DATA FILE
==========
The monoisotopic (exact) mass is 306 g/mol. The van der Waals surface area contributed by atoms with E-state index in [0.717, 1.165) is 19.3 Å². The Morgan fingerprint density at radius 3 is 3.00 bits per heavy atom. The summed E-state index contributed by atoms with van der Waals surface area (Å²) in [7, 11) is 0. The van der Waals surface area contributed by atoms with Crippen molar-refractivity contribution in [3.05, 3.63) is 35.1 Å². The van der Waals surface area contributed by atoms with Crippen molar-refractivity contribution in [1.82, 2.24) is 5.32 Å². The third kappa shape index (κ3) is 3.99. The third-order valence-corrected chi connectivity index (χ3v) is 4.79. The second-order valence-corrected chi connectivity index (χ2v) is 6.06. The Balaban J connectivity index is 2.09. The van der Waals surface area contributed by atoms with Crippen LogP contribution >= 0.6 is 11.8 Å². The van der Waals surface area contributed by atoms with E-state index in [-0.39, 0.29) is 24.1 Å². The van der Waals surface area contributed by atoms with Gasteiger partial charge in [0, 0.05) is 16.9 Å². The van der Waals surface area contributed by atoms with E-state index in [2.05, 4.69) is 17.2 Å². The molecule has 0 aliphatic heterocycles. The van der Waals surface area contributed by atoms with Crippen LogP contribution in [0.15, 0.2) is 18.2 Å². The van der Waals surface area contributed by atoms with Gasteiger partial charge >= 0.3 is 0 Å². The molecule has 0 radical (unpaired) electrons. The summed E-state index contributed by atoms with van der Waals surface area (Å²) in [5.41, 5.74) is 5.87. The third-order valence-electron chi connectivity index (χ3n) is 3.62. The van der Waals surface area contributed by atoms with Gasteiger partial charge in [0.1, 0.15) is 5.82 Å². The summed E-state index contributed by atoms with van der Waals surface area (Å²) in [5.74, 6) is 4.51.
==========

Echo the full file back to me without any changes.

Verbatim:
The monoisotopic (exact) mass is 306 g/mol. The van der Waals surface area contributed by atoms with E-state index in [0.717, 1.165) is 19.3 Å². The Morgan fingerprint density at radius 3 is 3.00 bits per heavy atom. The summed E-state index contributed by atoms with van der Waals surface area (Å²) in [7, 11) is 0. The van der Waals surface area contributed by atoms with Crippen molar-refractivity contribution in [3.05, 3.63) is 35.1 Å². The van der Waals surface area contributed by atoms with Crippen molar-refractivity contribution in [1.82, 2.24) is 5.32 Å². The third kappa shape index (κ3) is 3.99. The third-order valence-corrected chi connectivity index (χ3v) is 4.79. The second-order valence-corrected chi connectivity index (χ2v) is 6.06. The Balaban J connectivity index is 2.09. The van der Waals surface area contributed by atoms with Crippen LogP contribution >= 0.6 is 11.8 Å². The van der Waals surface area contributed by atoms with E-state index in [-0.39, 0.29) is 24.1 Å². The van der Waals surface area contributed by atoms with Gasteiger partial charge in [0, 0.05) is 16.9 Å². The van der Waals surface area contributed by atoms with E-state index in [2.05, 4.69) is 17.2 Å². The molecule has 0 aliphatic heterocycles. The van der Waals surface area contributed by atoms with Crippen LogP contribution in [0.15, 0.2) is 18.2 Å². The van der Waals surface area contributed by atoms with Gasteiger partial charge >= 0.3 is 0 Å². The molecule has 0 radical (unpaired) electrons. The summed E-state index contributed by atoms with van der Waals surface area (Å²) in [5.41, 5.74) is 5.87. The third-order valence-electron chi connectivity index (χ3n) is 3.62. The van der Waals surface area contributed by atoms with Gasteiger partial charge in [0.1, 0.15) is 5.82 Å². The summed E-state index contributed by atoms with van der Waals surface area (Å²) in [5.74, 6) is 4.51.